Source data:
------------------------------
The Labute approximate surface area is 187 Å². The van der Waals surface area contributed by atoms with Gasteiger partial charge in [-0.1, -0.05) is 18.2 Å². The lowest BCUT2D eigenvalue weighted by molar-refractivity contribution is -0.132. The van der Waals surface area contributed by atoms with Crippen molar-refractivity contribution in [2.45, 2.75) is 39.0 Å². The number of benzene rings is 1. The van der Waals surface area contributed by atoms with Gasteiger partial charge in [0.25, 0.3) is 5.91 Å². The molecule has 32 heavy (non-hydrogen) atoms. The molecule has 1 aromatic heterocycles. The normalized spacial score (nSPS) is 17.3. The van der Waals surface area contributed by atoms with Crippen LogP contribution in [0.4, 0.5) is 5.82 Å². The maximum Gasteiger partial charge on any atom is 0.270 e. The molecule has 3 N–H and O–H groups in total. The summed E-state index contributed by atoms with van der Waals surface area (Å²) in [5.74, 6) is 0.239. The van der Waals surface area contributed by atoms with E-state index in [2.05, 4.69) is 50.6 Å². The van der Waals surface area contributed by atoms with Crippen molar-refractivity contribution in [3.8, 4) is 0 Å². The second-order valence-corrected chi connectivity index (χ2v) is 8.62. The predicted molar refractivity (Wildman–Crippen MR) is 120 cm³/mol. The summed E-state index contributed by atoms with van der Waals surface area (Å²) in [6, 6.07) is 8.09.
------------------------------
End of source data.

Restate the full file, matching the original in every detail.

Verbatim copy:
The Labute approximate surface area is 187 Å². The van der Waals surface area contributed by atoms with Gasteiger partial charge in [-0.1, -0.05) is 18.2 Å². The lowest BCUT2D eigenvalue weighted by molar-refractivity contribution is -0.132. The van der Waals surface area contributed by atoms with Crippen molar-refractivity contribution in [2.45, 2.75) is 39.0 Å². The number of benzene rings is 1. The van der Waals surface area contributed by atoms with Gasteiger partial charge in [0.25, 0.3) is 5.91 Å². The molecule has 32 heavy (non-hydrogen) atoms. The molecule has 1 aromatic heterocycles. The normalized spacial score (nSPS) is 17.3. The van der Waals surface area contributed by atoms with Crippen LogP contribution in [0.4, 0.5) is 5.82 Å². The maximum Gasteiger partial charge on any atom is 0.270 e. The molecule has 3 N–H and O–H groups in total. The summed E-state index contributed by atoms with van der Waals surface area (Å²) in [5.74, 6) is 0.239. The van der Waals surface area contributed by atoms with E-state index in [2.05, 4.69) is 50.6 Å². The van der Waals surface area contributed by atoms with Crippen molar-refractivity contribution in [3.8, 4) is 0 Å². The second-order valence-corrected chi connectivity index (χ2v) is 8.62. The predicted molar refractivity (Wildman–Crippen MR) is 120 cm³/mol. The summed E-state index contributed by atoms with van der Waals surface area (Å²) in [6, 6.07) is 8.09.